Conditions in the global economy are encouraging, and prospects for continued economic growth are generally favorable. Nonetheless, poverty remains the single greatest challenge of the century. Speaking at the plenary sessions of the 2000 Annual Meetings of the IMF and the World Bank, held on September 26–28 in Prague, Czech Republic, the governors representing the IMF’s 182 members acknowledged that, although globalization has brought opportunities for growth and development to both rich and poor countries, not everyone has been able to take advantage of the opportunities. The task facing the international community, the governors agreed, is to build a successful, truly global economy that works well for all people and addresses the widespread poverty that remains “the unacceptable face of the global economic situation,” according to Yannos Papantoniou, Minister of National Economy and Finance of Greece.
In addition to poverty reduction—a dominant message of the 2000 meetings—governors addressed a number of interrelated topics. These included the current high price of oil—and the implications for, in particular, developing countries that depend on imported oil; support for the goal of bringing debt relief to 20 heavily indebted poor countries by the end of the year; the need for a further strengthening of the international financial architecture; and various issues related to reforms of the Bretton Woods institutions and the division of labor between the IMF and the World Bank.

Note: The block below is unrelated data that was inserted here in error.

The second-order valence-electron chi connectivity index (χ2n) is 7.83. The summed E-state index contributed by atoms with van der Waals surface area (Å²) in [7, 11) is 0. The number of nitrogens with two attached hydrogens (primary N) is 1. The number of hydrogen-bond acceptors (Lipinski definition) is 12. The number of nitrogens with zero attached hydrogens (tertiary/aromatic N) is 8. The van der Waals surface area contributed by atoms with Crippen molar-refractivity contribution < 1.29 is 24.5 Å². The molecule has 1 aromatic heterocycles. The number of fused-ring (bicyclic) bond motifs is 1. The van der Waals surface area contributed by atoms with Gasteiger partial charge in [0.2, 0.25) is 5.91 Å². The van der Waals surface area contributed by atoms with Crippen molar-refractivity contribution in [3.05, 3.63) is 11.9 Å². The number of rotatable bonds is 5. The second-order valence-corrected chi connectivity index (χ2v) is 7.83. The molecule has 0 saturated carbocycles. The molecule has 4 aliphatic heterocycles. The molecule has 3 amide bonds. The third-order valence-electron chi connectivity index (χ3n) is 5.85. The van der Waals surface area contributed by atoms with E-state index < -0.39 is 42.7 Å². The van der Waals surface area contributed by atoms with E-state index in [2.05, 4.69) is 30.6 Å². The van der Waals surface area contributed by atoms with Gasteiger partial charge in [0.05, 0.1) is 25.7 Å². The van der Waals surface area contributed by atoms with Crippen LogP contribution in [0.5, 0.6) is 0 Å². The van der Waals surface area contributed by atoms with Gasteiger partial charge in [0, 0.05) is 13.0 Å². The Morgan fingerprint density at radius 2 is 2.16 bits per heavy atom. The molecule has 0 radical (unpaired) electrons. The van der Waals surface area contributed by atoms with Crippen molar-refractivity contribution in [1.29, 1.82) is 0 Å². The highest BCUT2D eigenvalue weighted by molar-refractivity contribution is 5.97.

Growth of the world economy
At the 1999 Annual Meetings, the general opinion among governors was that the worst of the international financial crisis was already over. “We were correct then,” said Rodrigo de Rato Figaredo, Second Vice President and Minister of Economy of Spain, “but we were far from realizing that we would now find ourselves in a global economic boom.” This boom is expected to carry over to 2001 in all geographical regions of the world. Robust growth in the United States is contributing to this performance, he noted, as is growth in Europe and much of Asia. After recovering from their recent financial crisis, the Latin American economies are expected to join in that growth.
CHEA Chan To, Governor of the National Bank of Cambodia, and KEAT Chhon, Cambodia’s Senior Minister of Economy and Finance, noted that the underlying fundamentals of the world economy have strengthened and a more sustainable pattern of growth has been created. They applauded the countries for their successful performances and praised the international community for helping countries implement the necessary reforms in their financial, corporate, and government sectors.